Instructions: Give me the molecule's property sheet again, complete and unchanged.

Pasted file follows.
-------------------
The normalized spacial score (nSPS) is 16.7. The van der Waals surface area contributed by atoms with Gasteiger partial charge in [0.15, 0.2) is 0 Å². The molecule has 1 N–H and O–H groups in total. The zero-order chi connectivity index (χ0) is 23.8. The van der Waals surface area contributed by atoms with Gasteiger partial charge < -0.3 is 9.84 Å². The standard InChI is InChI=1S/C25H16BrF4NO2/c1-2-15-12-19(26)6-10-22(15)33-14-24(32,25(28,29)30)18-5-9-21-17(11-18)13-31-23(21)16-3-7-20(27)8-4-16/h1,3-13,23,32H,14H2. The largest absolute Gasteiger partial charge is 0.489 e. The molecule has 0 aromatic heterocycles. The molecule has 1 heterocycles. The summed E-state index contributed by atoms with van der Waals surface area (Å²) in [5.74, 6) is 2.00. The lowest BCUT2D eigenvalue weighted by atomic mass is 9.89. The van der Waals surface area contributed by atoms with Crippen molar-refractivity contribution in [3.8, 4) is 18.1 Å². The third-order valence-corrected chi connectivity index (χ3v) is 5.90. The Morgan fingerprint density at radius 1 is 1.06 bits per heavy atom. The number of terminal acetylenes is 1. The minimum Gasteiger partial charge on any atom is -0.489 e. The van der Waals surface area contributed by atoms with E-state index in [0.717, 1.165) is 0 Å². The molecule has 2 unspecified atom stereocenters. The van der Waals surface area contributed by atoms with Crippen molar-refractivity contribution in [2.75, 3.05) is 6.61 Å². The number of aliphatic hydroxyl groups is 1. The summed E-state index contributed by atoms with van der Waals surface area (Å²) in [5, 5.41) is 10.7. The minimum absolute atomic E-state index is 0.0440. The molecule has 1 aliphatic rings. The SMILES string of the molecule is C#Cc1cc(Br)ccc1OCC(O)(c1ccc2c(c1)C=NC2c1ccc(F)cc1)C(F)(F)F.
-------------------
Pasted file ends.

The normalized spacial score (nSPS) is 16.7. The van der Waals surface area contributed by atoms with Gasteiger partial charge in [0.15, 0.2) is 0 Å². The molecule has 1 N–H and O–H groups in total. The zero-order chi connectivity index (χ0) is 23.8. The van der Waals surface area contributed by atoms with Gasteiger partial charge < -0.3 is 9.84 Å². The standard InChI is InChI=1S/C25H16BrF4NO2/c1-2-15-12-19(26)6-10-22(15)33-14-24(32,25(28,29)30)18-5-9-21-17(11-18)13-31-23(21)16-3-7-20(27)8-4-16/h1,3-13,23,32H,14H2. The largest absolute Gasteiger partial charge is 0.489 e. The molecule has 0 aromatic heterocycles. The molecule has 1 heterocycles. The summed E-state index contributed by atoms with van der Waals surface area (Å²) in [5.74, 6) is 2.00. The lowest BCUT2D eigenvalue weighted by atomic mass is 9.89. The van der Waals surface area contributed by atoms with Crippen molar-refractivity contribution in [3.8, 4) is 18.1 Å². The third-order valence-corrected chi connectivity index (χ3v) is 5.90. The Morgan fingerprint density at radius 1 is 1.06 bits per heavy atom. The number of terminal acetylenes is 1. The minimum Gasteiger partial charge on any atom is -0.489 e. The van der Waals surface area contributed by atoms with E-state index in [0.717, 1.165) is 0 Å². The molecule has 2 unspecified atom stereocenters. The van der Waals surface area contributed by atoms with Crippen molar-refractivity contribution in [2.75, 3.05) is 6.61 Å². The number of aliphatic hydroxyl groups is 1. The summed E-state index contributed by atoms with van der Waals surface area (Å²) in [5, 5.41) is 10.7. The minimum absolute atomic E-state index is 0.0440. The molecule has 1 aliphatic rings. The SMILES string of the molecule is C#Cc1cc(Br)ccc1OCC(O)(c1ccc2c(c1)C=NC2c1ccc(F)cc1)C(F)(F)F.